Oh, yes ... there was also FEMA-tarp blue.

So now I want color. Lots of it, and lots of variety.

I am also enjoying some samples of natural fleece, fresh from healthy, spoiled-rotten sheep belonging to friends. Nothing quite like the smell of a clean, fresh fleece from a healthy animal.

That's another post-Katrina yearning, wanting things to smell good.

So I have discovered that it's fun to lubricate my wheel with essential oils. I like a gentle fragrance to fill the room when I spin. I dab it onto the leather components and use it to lubricate moving parts. It soothes me.

Now I suspect that some engineer-type spinner from MIT is going to chime in and helpfully suggest that I should be using sewing machine oil or silicone spray or mineral oil, and it will have something to do with higher or lower viscosity being good or bad for the metal parts, or the wood parts, or something like that.

I don't care. This creaky old wheel and I have been friends for well over fifteen years now, and we both just like things to smell good.

I may be revealing myself as a helplessly hopeful hippie (just in case you haven't figured that out by now), but I like the scent of patchouli oil best for spinning. Sometimes I use sandalwood, clove or lavender oil, and occasionally bergamot or cardamon. Now and then, it's rosewood, ylang-ylang or lemongrass.

It depends on the mood I am in, and who the yarn is for, and the purpose for which the yarn is being spun. I'm more than a little bit of a granola-head in that department. But if I am spinning for my own pleasure, I oil the wheel with patchouli, and, yes, of course it makes our house smell like a head shop ... and I don't care. My wheel is named after a Grateful Dead song, for Pete's sake. It would almost be wrong not to oil it with patchouli:

"Flight of the sea birds,
scattered like lost words,
wheel to the storm and fly."

If I am spinning for somone else, I most often use lavender because it helps to disguise the wooly scent from marauding moths. I'm also aware that a whiff of fragrance always manages to get into the wool, and that the scent of lavender rarely causes allergic reaction and is pleasing to almost everyone.

Scent is a good medium to help me meditate, and to travel without leaving my spinning chair. Some scents remind me of places I've been to, and others help me travel farther back in time. A little patchouli, jasmine or sandalwood in the air, and all of a sudden I can remember how it felt to be that slim, black-haired girl in a batik skirt and huarache sandals, threading her way through life with a bicycle and a backpack. A girl whose biggest worries were finishing papers on time, earning enough money for tuition, rent, groceries and cat food ... and wondering if the "Curse of the Boyfriend Sweater" was really true.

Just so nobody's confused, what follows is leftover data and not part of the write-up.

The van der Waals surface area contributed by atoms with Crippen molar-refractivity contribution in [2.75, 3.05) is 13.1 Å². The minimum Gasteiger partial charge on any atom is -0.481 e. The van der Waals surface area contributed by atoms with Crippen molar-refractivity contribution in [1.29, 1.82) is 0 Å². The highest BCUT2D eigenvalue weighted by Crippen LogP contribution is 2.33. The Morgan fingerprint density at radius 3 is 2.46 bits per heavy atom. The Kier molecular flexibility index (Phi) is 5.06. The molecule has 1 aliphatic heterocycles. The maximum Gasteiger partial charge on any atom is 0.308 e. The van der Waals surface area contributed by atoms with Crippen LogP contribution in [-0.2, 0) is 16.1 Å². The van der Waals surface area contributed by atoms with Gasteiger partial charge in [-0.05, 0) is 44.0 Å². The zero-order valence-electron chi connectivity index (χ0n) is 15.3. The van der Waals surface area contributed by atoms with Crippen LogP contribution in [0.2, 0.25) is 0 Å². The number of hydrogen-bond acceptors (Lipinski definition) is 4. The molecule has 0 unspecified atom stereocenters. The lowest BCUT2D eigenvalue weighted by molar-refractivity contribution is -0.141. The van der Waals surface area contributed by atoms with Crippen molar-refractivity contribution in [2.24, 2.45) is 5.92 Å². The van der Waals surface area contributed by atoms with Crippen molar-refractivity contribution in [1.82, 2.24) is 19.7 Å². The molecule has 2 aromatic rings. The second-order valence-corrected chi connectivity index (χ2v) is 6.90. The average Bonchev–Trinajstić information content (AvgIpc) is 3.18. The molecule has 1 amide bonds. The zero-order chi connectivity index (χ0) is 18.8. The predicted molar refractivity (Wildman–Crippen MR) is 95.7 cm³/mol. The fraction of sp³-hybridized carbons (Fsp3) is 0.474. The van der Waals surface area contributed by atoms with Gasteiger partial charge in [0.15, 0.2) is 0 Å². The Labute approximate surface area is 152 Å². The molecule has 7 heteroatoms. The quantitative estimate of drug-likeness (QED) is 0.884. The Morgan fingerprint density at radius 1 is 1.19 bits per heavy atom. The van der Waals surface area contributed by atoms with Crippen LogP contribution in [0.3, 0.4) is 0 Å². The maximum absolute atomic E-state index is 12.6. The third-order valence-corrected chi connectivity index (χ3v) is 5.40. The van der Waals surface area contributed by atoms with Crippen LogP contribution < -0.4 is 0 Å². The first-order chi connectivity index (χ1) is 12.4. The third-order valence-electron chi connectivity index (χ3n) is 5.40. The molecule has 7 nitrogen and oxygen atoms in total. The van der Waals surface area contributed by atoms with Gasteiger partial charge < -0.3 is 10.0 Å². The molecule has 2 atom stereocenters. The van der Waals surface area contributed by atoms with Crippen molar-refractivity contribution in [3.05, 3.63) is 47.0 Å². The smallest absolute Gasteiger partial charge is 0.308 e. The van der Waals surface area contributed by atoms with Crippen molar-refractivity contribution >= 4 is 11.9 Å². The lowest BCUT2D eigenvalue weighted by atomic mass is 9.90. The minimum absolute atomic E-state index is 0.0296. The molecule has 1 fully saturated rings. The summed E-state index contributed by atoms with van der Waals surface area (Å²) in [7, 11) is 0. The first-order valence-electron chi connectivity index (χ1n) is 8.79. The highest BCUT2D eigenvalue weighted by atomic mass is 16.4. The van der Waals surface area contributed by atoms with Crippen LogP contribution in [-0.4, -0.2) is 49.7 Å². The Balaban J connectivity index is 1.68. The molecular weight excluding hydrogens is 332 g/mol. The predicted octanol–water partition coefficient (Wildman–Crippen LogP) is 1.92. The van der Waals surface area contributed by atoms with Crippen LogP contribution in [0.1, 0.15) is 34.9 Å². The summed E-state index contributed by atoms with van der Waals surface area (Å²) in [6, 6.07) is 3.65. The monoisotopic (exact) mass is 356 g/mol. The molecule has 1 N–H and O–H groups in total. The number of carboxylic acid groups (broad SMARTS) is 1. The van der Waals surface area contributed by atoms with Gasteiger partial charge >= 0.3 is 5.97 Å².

"Close the gap of the dark years in between
you and me, Cassidy."

Hmmmmm ... I've got a few ounces of periwinkle wool roving, and a few ounces of wool from a real black sheep, patiently waiting for me over there in a basket.

I think I'm gonna go spin now.


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Wednesday, May 16, 2007

"Hello, Mr. Falwell,

and welcome to the afterlife!

We're from

the wardrobe department."

I'm really glad I'm not Jerry Falwell today.

Not only am I grateful in the sense that I am still here, and not dead, but I'm grateful that I'm not having to deal with a tough room at American Airlines Heavenly Gate B-14.

I suspect that there are a lot of angry dead people waiting to have a word with Jerry Falwell -- people who were arrogantly informed that their terminal illness was punishment from God, hurricane and earthquake victims, black people in general, maybe Steven Biko in particular, and especially people who died on 9-11.

And I have a feeling that Jesus is none too pleased, either.

I think there's going to be a conversation that starts off something like, "Jerry. Dude. This stuff you've been saying? It's not what I meant at all ..."

We all have different beliefs. That's one thing I do like about living in America -- we can all hold different religious beliefs. You can believe in Jesus, Yahweh, Buddha, Allah, any one of a zillion other deities, or nobody at all.

You can even believe that aliens are hiding behind a comet to take you to Heaven in their UFO, that purple cartoon dolls are gay, or that Robert Plant is mumbling "come to me my sweet Satan" if you play "Stairway to Heaven" backwards.

And I can believe in a loving and forgiving Creator instead of a punitive one ... and 300 million other people can each believe what they want, and we are all supposed to play nice together and share the crayons.

For that reason, no one religion, or coalition of like-minded faiths, should be able to impose their particular doctrinal prohibitions upon the rest of the nation.

The nun who taught American history at my Catholic high school had a firm grasp on the Constitution. She made it crystal-clear that separation of church and state is not a threat to people who pray. Its purpose is not to push religion aside, but to give it room to grow.